Texas Rivers: On the Road with John Graves

During the course of our lives we sometimes meet a person or people who are “somebody”, and will make a lasting impression on careers if not the direction and or longevity of a life. That impression may take many forms, two of which might be financial or from the standpoint of enlightenment or simple friendship. From both a professional and personal standpoint I have been over blessed with this phenomenon and have lead a much richer life because of it.

Gentleman and iconic author John Graves

Many years ago I had the blessing of meeting Bill Shearer of Shearer Publishing in Fredricksburg, Texas. Bill was a energetic and intelligent man in his early 40’s who wanted to publish a book with me on the rivers of Texas. With this idea in mind he suggested that I get to know an author and personal friend of his by the name of John Graves, a fellow outdoor aficionado, history buff and author of the Texas classic read, “Goodbye to a River”. I agreed and on a summer evening on the banks of the James River near Mason, Texas I met Mr. Graves for the first time. Because of my own passion for history and adventure John and I hit it off in a big way and developed a lasting friendship that exists to this day. Before the “Rivers” concept could develop to fruition our friend Bill Shearer passed away at too early an age and planning on the rivers book ceased for several years to come.
Susan Ebert, former editor of Texas Parks and Wildlife and publisher of Texas Parks and Wildlife Publishing Partners approached me in the late 1990’s about a book project and we decided to revive the “Texas Rivers” concept for future publication. This began my memorable odyssey of crisscrossing our Texas and spending many weeks over a three year period with a Texas gentleman, dear friend and iconic author in John Graves.

John Graves, Wyman and rancher Jack Skiles on the Pecos River.

Our game plan was simple in that I would go first and explore the river of choice, finding contacts and locations of interest. John would then be summoned and we would rendezvous for another week or so of interviews and to finish up the images. We would continue this routine for the ensuing 3 years and I personally totaled a cumulative distance of 36,000 miles in the process of shooting photos.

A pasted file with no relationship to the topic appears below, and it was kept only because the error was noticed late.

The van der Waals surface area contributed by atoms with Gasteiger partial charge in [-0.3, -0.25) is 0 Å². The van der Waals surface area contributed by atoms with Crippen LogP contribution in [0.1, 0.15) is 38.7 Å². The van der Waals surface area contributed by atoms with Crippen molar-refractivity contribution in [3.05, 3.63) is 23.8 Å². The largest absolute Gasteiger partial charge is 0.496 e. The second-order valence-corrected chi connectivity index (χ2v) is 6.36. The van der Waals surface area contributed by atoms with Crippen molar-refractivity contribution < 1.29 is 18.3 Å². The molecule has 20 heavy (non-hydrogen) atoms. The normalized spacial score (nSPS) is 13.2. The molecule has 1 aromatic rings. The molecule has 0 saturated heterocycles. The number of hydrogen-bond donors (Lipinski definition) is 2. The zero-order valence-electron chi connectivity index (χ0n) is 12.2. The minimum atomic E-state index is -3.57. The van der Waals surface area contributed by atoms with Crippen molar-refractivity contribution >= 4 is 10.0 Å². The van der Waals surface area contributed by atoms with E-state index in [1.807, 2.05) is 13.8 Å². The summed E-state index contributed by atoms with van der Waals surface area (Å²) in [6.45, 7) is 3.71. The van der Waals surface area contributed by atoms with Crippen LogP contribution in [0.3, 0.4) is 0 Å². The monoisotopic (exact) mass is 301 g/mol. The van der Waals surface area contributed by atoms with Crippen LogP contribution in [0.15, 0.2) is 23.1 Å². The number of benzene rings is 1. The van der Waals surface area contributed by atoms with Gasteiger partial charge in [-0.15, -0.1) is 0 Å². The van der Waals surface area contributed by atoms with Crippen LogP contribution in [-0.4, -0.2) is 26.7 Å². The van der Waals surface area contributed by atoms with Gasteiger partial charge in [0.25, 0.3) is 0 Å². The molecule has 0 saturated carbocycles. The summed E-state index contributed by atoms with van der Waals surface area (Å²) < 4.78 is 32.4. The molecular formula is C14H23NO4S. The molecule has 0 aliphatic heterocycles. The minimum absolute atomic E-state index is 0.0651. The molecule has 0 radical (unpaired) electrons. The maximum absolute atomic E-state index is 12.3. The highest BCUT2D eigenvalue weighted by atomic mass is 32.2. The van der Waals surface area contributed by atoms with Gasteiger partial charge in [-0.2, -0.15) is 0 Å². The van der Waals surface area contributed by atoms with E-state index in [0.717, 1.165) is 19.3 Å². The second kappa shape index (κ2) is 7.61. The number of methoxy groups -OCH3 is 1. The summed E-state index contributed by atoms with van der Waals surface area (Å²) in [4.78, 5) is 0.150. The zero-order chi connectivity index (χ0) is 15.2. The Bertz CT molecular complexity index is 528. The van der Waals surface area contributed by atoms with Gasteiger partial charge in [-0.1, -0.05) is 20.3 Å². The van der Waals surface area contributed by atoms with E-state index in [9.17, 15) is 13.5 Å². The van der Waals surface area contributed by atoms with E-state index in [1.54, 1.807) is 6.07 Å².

John and I taking some down time while on the Sabinal River shoot

Once we had decided on the six target rivers I selected the Canadian as our first choice primarily because that river is one of my favorites in the entire state. From the zero degree winter weather along its meandering prairie course to the steamy Big Thicket along the Neches we walked, rode, flew and sometimes boated our way into the history and lifeway along each one. Crouched in the rocky grottos along the sinewy Pecos canyon lands we pondered the life and death of the ancient ones and

John and passenger paddles into the rising sun on the Llano River

then reveled in the quiet beauty of the Sabinal and Llano. And the history of the Clear Fork of the Brazos stimulated our imagination with facts about the Comanche Moon and the inevitable Indian raids that occurred in a lull of frontier settlement during the Civil War.
Mr. Graves no longer travels due to age issues but each time I pass through the regions visited in our past I think of him and our time crisscrossing the greatest state. Enjoy these images from a special time and in special places.

Paint Rock Rapids on the lower Pecos

Cypress lined bank of the Sabinal

Sunrise on the North Llano River

Canadian River meanders eastward across the Texas Panhandle

4 thoughts on “Texas Rivers: On the Road with John Graves

  1. Terry Ann Edington Dukes

    I am currently reading Goodbye To A River for the first time and am enchanted. I was raised on a ranch in West Texas and I appreciate the grit it took to settle the land. I’m glad you took Mr. Graves back out to the rivers.

  2. kevin michael anderson

    Timely post. I will do a public lecture on Wednesday about the Brazos and John’s book here in Austin. I will be mentioning the Texas Rivers book, and google led me here…thank you for your images and remembrances.


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